People’s relationships with donkeys are almost as old as civilization. These sure-footed, sturdy animals have been used by humans for centuries, first as beasts of burden and later as working animals in mines, farms, and other settings.
In recent years, they’ve been popular as pack animals in various outdoor recreation activities, such as hiking, camping, and even petting zoos.
Aside from being incredibly versatile and full of personality, donkeys are also relatively long-lived animals. In this article, we’ll explore how long donkeys live, both in captivity and in the wild, as well as some factors that can impact their lifespan.
What’s the Average Lifespan of Donkeys?
On average, donkeys can live for around 25 to 30 years. It’s also not uncommon for donkeys to live until they’re 40 years old. In fact, the donkeys have been known to live as long as 50 to 60 years old!
Still, that’s the exception, not the rule. A donkey’s lifespan depends on various factors, such as its diet, environment, genetics, and more.
Why Do Some Donkeys Live Longer Than Others?
There are currently about 50 million donkeys in the world, spread across all seven continents. Because of that, they’re exposed to a wide range of conditions, which can affect how long they live.
In general, a donkey’s life span may be determined by the following factors:
Typically, donkeys in the wild live much shorter lives than those in captivity. In the wild, they’re exposed to a variety of dangers, such as predators, diseases, and harsh weather. They also don’t have regular sources of quality food and water. Lastly, in case of illness or death, wild donkeys have no access to life-saving health interventions.
On the other hand, domesticated donkeys have greater access to food, shelter, and vets. All of these things help extend their lifespan.
The country in which a donkey lives may also impact its lifespan. For instance, donkeys in Ethiopia only live for 9 years on average. Many donkeys in the UK live from 30 to 40 years. Owners of donkeys in underdeveloped or struggling countries might not have the resources to take care of their animals.
Donkeys may also face other threats that can shorten their lifespan. Some may fall victim to the local donkey skin trade, while others may be forced into jobs like ferrying tourists while simultaneously being neglected.
Donkeys are susceptible to a variety of diseases, such as:
Lack of timely treatment can eventually be fatal to donkeys.
Donkeys need a lot of space to run and roam around. Forcing them in a small enclosure can lead to all sorts of health issues like joint pain, as well as stress, all of which can negatively impact their lifespan.
This may come as a surprise, but donkeys are highly social animals! That’s why some breeders recommend purchasing donkeys in pairs or keeping them with horses and other animals. A lone donkey can suffer from depression and stress, which may lead to a lack of appetite and make them more susceptible to disease and other health issues as a result.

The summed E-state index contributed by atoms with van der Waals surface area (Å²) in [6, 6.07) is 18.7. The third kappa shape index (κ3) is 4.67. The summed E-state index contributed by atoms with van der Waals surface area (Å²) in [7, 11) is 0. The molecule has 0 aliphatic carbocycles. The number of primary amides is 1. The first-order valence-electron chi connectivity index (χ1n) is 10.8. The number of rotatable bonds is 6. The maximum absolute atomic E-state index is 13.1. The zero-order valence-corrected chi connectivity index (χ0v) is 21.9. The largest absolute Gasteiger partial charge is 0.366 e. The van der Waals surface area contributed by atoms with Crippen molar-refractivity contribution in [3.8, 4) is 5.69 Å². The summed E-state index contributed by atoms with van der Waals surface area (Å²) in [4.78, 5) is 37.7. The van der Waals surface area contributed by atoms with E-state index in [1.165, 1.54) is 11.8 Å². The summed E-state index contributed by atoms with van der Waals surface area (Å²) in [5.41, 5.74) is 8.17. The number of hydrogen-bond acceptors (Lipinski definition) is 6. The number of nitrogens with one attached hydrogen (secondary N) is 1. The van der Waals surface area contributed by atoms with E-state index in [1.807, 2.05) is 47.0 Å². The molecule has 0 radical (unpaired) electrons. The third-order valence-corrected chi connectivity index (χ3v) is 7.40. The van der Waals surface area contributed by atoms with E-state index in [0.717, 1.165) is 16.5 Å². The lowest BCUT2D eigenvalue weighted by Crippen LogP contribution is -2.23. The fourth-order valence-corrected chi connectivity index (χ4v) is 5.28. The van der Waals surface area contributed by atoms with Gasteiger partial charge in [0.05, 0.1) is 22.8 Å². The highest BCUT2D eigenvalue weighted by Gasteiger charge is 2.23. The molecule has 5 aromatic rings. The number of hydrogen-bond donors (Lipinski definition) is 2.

The 5 Life Stages of a Donkey
The average gestation period of donkeys is 11 months. Foals are born fully developed and can stand and walk within minutes of being born.
The weaning process, when a foal is transitioned from its mother’s milk to solid food, begins around 4–6 months of age and is typically completed after a year.
Donkeys are usually considered sexually mature after two years, during which they will be able to mate and produce offspring.
A typical donkey reaches full physical maturity around the age of five.
Since donkeys have an average lifespan of 25 to 30 years, they start to approach old age around the 20-year mark. Senior donkeys may experience age-related health issues such as vision and hearing loss, arthritis, and metabolic disorders.
How to Tell Your Donkey’s Age
The best way to tell a donkey’s age is by looking at its teeth. Donkeys have two sets of teeth in their lifetime, their baby teeth and permanent teeth, just like humans.
The first set of baby teeth, which are their central incisors, start coming in when they’re about a week old. The lateral incisors erupt at around 2–4 weeks, while the corner incisors come in when a foal hits 7 to 9 months of age.
On the other hand, the permanent versions of those teeth start coming in at approximately 2.5 years of age, with permanent corner incisors coming as late as 4.5 years or more.
For a more accurate estimate, a veterinarian can take an X-ray of the teeth to check for any wear and tear. However, this method is only sometimes foolproof, so it’s always best to bring an equine expert along when determining a donkey’s age.
Donkeys are amazing creatures! They’re hardworking, friendly, smart, and incredibly intelligent. They also don’t need much to live the long lives they deserve. Proper nutrition, healthcare, companionship, and enough space to frolic and run can significantly extend a donkey’s lifespan. Of course, this also means that getting a donkey is a serious commitment, but with everything they bring to the table, they’re certainly worth it!
Featured Image Credit: Dendoktoor, Pixabay